If the organization should happen to make a profit as a result of this event, that money would be tax-exempt because the fair furthered the purpose of promoting science.
If the non-profit organization engages in an activity unrelated to their public purpose and ends up making a profit from it, that profit could be subject to taxation. If the same group promoting science decided to sell lab equipment produced by a major labware manufacturing corporation and made extra income, the profit would be taxable. This is not an activity that directly promotes science education.
While it is perfectly acceptable for a nonprofit to make money from a non-related activity, the organization should not devote a lot of resources to the non-related activity and should not be earning much more from this activity than from its related activities.
If a nonprofit begins to shift its main focus to a non-related, profit-making activity over nonprofit-related activities that serve its public purpose, the organization could have its non-profit status revoked by the federal Internal Revenue Service (IRS).
If an organization should lose its nonprofit status, it would then have to pay taxes on the profit earned, just like any other business. While a nonprofit does not have to worry about losing its tax-exempt status if it makes a small profit from unrelated activities, it is important that such profit remains only a small part of the nonprofit’s operation.
A nonprofit should do the following to avoid risking the loss of its federal tax-exempt status:
- Limit its unrelated activities that generate profit and do not allow unrelated activities to become a major occupation of the organization;
- Avoid having staff members devote their time solely to unrelated activities;
- Never hire someone whose time is to be dedicated only to unrelated activities.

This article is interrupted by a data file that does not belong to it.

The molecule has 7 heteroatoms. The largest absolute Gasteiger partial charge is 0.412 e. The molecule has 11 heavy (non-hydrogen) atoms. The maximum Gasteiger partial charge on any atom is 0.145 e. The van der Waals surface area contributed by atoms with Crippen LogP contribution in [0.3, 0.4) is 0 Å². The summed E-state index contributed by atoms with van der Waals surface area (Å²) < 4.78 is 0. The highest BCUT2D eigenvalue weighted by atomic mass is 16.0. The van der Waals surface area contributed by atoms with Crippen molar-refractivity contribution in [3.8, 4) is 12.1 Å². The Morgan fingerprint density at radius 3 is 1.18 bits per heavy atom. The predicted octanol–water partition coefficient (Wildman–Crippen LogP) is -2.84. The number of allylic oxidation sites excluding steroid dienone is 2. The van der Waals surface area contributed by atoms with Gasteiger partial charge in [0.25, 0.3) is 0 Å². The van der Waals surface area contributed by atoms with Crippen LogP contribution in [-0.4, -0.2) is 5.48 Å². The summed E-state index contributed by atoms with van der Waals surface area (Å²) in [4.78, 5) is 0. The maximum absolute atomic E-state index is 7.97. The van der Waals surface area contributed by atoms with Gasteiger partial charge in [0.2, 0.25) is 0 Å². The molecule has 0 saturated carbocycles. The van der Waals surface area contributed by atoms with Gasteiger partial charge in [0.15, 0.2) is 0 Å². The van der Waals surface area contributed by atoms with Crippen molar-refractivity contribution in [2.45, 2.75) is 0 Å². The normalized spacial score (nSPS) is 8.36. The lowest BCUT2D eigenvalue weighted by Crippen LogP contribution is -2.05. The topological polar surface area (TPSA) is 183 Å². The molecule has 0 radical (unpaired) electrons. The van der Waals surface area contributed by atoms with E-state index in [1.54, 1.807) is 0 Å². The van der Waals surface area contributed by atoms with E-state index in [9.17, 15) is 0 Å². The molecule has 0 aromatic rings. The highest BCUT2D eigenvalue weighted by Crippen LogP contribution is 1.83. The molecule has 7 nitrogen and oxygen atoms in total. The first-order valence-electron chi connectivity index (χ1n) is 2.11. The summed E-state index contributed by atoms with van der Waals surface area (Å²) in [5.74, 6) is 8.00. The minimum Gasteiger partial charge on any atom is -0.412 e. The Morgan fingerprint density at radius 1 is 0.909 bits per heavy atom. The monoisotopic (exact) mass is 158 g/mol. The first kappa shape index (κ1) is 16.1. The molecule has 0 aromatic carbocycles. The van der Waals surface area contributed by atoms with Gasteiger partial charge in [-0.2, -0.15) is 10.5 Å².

Another example of how a nonprofit might earn a profit from unrelated activities would be a nonprofit that holds a number of charity events every year. It decides to buy a facility for that purpose. They think that they could then rent the space to other nonprofits and even businesses when it is not using the facility itself. In this way, the nonprofit could earn income from renting the space.
If the nonprofit were to do this, the profit they earned from renting out their space would be taxed as income.
The IRS has issued a list of activities that it is likely to consider unrelated to the purpose of a nonprofit because it understands that telling the two kinds of activities apart might prove challenging. They are as follows:
- Selling merchandise that has mostly been donated to the nonprofit;
- Distribution of items worth less than $5 as a “gift” for donations;
- Activities whose benefit mostly accrues to members, patients, students, officers, or employees of the nonprofit;
- Activities for which most of the labor was provided by volunteers;
- Selling, renting, or exchanging mailing lists of donors.
Should I Consult an Attorney When Trying to Form a Non-profit Organization and Determining What Its Activities Will Be?
If you are running a nonprofit or want to start one, you want to consult an experienced business lawyer.
LegalMatch.com can advise you how to set up a nonprofit, how to run so it stays on the right side of the IRC, and how to manage any profits so you do not put your nonprofit status at risk. It is wise to start with the best advice and not to wait until problems develop. This will ensure the success of your nonprofit enterprise.